Slam poetry breathes new life into the age-old topic of love

February 20, 2019 7:17pm

Slam is a venue away from the traditional stuffiness of poetry, which is why it makes sense that the most fertile ground for slam is on the Internet. Both slam and YouTube are young, fresh and inviting to younger generations. The account Button Poetry compiles the most promising and innovative slam poets from the most respected competitions into one accessible platform. 


Review: ‘The Green Book’ doesn’t leave a mark as an artistic work

February 18, 2019 6:05pm

After a two-decade career spent directing lighthearted comedy films with his brother Bobby, Peter Farrelly has struck out on his own to co-write and direct “Green Book,” a comedy-drama about the relationship between notable black pianist Dr. Don Shirley and his driver for a tour of the American South, Tony “Lip” Vallelonga.


Student Spotlight: Will Maresco ’19 lights up the theater stage

February 18, 2019 8:56pm

Every theater production involves a great amount of behind-the-scenes work. Will Maresco ’19 is a theater major with minors in digital arts and engineering, who finds his passion in lighting, sound and stage design. He designs for many student productions with his skilled and wide-ranging talents.  


This year's Oscar-nominated shorts have surprising depth

February 14, 2019 8:41pm

Last Saturday, I went to watch the Hopkins Center’s screening of the collection of Oscar-nominated live-action short films without a clue of what I was getting into. I hadn’t looked up any of the films before my viewing, and in my innocence, I assumed that the brevity of the shorts meant they would toe the line between light-hearted and meaningful. They would not be too dark or bleak, I assured myself, before the lights went dim and the title card for the first short appeared on the screen.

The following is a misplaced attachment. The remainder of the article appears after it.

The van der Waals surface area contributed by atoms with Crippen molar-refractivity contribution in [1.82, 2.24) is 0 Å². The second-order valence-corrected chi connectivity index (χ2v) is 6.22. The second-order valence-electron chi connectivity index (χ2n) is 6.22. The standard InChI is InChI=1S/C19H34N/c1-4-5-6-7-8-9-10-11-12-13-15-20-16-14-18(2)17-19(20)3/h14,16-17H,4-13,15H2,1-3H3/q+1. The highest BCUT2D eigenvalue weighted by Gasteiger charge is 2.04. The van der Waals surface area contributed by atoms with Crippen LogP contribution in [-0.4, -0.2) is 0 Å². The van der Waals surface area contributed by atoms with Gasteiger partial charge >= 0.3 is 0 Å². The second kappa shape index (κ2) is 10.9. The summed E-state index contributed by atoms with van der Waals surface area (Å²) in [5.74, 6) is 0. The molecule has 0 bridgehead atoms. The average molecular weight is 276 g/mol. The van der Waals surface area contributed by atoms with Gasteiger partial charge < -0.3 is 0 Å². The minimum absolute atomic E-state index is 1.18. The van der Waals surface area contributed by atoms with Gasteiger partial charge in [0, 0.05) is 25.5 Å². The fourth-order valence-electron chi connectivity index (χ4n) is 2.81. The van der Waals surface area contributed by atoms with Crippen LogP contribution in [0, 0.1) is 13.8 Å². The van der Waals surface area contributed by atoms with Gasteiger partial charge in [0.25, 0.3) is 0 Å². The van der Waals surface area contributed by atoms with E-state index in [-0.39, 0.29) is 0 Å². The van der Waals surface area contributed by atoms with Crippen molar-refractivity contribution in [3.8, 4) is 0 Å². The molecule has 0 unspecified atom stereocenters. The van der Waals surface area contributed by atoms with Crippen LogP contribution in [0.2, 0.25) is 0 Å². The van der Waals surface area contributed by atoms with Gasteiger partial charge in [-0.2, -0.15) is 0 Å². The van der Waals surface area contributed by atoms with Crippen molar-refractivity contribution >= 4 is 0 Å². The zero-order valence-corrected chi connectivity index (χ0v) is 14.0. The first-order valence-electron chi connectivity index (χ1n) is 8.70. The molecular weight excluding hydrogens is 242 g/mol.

‘Roma’ captures the mundanity of daily life but lacks emotion

February 14, 2019 11:45am

As a film, Roma is not the most exciting, nor the most interesting. There’s so much in this movie that forces the viewer to confront a brutal reality, rather than escaping into another world. I personally found it hard to sit through over two hours of this film, which juxtaposes the difficult issues of sexism, poverty and racism in a stark storyline where monumental events are interspersed with images of the protagonist, Cleo (Yalitza Aparicio) , living her daily life as an indigenous live-in maid for a middle-class family in Mexico City. 


Leonard Cohen’s ‘You Want it Darker’ inspires beyond the grave

February 13, 2019 9:42pm

Cohen is well known for his hits like “Suzanne” and “Hallelujah,” but I’ve always felt deeply connected to his final album, “You Want it Darker.” Released 19 days before Cohen’s death, there’s a cheerful sadness running through the work. I remember listening to “You Want it Darker” while running in the New Hampshire forest, wondering if Cohen believed in God or despised him, or both.


Review: ‘Where the Crawdads Sing’ is a nostalgic debut novel

February 11, 2019 9:32pm

When I first read the description for “Where the Crawdads Sing” by Delia Owens, I was suffering from homesickness and desperate for a taste of my southern roots. Set in the Outer Banks of North Carolina from the 1940s through the 1960s, “Where the Crawdads Sing” checked all my boxes for the perfect winterim novel: historical fiction, female-centered narrative and a way to satisfy my craving for home. 

Monik Walters was a member of the "Chicago" cast in 2016.


Student Spotlight: Monik Walters ’19 leads in the arts on campus

February 7, 2019 10:22am

Monik Walters ’19 wears many hats. As student body president, president of the National Association for the Advancement of Colored People at Dartmouth, leader of the Dartmouth Alliance for Children of Color, Hopkins Center curatorial fellow, a member of Ujima and choreographer for D-Step, Walters has made an impact on various spaces on campus, especially in the arts.